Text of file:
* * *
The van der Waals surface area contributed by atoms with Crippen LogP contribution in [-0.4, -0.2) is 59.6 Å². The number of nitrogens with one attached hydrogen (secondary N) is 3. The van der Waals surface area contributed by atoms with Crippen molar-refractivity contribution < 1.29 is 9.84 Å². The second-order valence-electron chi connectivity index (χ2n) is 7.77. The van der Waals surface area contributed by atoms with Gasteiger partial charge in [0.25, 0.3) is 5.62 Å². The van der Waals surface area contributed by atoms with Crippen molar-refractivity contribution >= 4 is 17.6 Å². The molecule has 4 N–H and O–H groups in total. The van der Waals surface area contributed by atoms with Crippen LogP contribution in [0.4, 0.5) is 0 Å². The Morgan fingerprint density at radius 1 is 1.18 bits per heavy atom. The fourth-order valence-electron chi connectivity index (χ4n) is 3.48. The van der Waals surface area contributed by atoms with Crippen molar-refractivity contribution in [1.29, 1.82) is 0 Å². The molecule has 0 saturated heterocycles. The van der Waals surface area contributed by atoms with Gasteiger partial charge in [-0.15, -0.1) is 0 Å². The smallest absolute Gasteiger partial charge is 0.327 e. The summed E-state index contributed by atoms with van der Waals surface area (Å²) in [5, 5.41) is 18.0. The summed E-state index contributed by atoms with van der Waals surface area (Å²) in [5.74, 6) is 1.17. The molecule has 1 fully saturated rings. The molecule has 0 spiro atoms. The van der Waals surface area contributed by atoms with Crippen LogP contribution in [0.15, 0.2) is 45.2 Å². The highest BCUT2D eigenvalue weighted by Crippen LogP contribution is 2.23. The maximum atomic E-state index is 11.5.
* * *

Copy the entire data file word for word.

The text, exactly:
The van der Waals surface area contributed by atoms with Crippen LogP contribution in [-0.4, -0.2) is 59.6 Å². The number of nitrogens with one attached hydrogen (secondary N) is 3. The van der Waals surface area contributed by atoms with Crippen molar-refractivity contribution < 1.29 is 9.84 Å². The second-order valence-electron chi connectivity index (χ2n) is 7.77. The van der Waals surface area contributed by atoms with Gasteiger partial charge in [0.25, 0.3) is 5.62 Å². The van der Waals surface area contributed by atoms with Crippen molar-refractivity contribution >= 4 is 17.6 Å². The molecule has 4 N–H and O–H groups in total. The van der Waals surface area contributed by atoms with Crippen LogP contribution in [0.4, 0.5) is 0 Å². The Morgan fingerprint density at radius 1 is 1.18 bits per heavy atom. The fourth-order valence-electron chi connectivity index (χ4n) is 3.48. The van der Waals surface area contributed by atoms with Crippen molar-refractivity contribution in [1.29, 1.82) is 0 Å². The molecule has 0 saturated heterocycles. The van der Waals surface area contributed by atoms with Gasteiger partial charge in [-0.15, -0.1) is 0 Å². The smallest absolute Gasteiger partial charge is 0.327 e. The summed E-state index contributed by atoms with van der Waals surface area (Å²) in [5, 5.41) is 18.0. The summed E-state index contributed by atoms with van der Waals surface area (Å²) in [5.74, 6) is 1.17. The molecule has 1 fully saturated rings. The molecule has 0 spiro atoms. The van der Waals surface area contributed by atoms with Crippen LogP contribution in [0.15, 0.2) is 45.2 Å². The highest BCUT2D eigenvalue weighted by Crippen LogP contribution is 2.23. The maximum atomic E-state index is 11.5.